This week’s news about the unexpected tragic death of actor and comedian Robin Williams has brought the issue of depression back into the national spotlight.
The National Institute of Health (NIH) reports major depressive disorder is one of the most common mental disorders in the United States. In 2012, an estimated 16 million U.S. adults had at least one major depressive episode.
Studies have shown exercise can help ease symptoms of depression. A recent study from the University of Toronto reviewed 26 years of previous studies on exercise and depression. Researchers conclude not only can exercise help treat depression, but moderate exercise can help prevent episodes of depression long term. The study was published in the American Journal of Preventive Medicine in October 2013.
While the researchers acknowledge many factors including genetic make-up can make some people predisposed to depression, they say exercise should be prescribed for nearly everyone. They recommend people who are already active continue being active and those who are not currently active become active.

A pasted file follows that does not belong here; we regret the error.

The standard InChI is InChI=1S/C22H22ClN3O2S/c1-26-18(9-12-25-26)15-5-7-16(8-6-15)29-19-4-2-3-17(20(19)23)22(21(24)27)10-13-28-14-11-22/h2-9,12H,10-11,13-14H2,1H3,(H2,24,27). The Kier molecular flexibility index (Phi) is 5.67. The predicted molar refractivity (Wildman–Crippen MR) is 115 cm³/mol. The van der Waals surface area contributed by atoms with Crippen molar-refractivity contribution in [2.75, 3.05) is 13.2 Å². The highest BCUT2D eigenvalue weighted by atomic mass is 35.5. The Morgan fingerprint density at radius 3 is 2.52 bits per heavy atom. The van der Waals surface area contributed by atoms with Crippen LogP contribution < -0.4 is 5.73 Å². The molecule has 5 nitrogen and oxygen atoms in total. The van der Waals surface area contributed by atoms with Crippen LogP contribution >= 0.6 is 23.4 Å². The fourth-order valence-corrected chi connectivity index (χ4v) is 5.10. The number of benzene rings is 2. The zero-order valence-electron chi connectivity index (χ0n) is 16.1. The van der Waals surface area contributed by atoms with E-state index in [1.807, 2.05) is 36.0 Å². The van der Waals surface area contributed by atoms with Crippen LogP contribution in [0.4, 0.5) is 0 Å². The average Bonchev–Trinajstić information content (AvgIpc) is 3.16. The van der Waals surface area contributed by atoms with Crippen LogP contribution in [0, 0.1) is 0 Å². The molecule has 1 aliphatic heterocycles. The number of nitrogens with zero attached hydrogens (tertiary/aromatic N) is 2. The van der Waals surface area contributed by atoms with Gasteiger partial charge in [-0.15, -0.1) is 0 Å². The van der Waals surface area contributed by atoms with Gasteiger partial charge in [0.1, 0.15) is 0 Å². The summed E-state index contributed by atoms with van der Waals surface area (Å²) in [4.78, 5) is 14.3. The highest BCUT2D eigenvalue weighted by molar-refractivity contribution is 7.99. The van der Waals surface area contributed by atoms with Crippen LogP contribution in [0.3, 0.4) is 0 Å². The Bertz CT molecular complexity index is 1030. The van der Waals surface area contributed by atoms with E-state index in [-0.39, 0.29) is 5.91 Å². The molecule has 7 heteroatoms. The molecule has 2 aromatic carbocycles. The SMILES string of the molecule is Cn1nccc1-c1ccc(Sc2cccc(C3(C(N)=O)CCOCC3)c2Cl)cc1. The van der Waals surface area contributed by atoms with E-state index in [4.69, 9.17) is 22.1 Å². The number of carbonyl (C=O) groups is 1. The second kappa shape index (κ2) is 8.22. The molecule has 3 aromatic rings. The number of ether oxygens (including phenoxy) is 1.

More research is needed on the subject, however the Mayo Clinic website reports exercise may help ease depression by:
- Releasing feel-good brain chemicals (neurotransmitters and endorphins)
- Reducing immune system chemicals – which can worsen depression
- Increasing body temperature – producing calming effects
The Mayo Clinic website says performing at least 30 minutes of exercise per day, 3 to 5 days per week, can help ease depression symptoms.
While studies have shown exercise may help offer relief from depression, be sure to work closely with your health care professional to find the course of treatment that is right for you.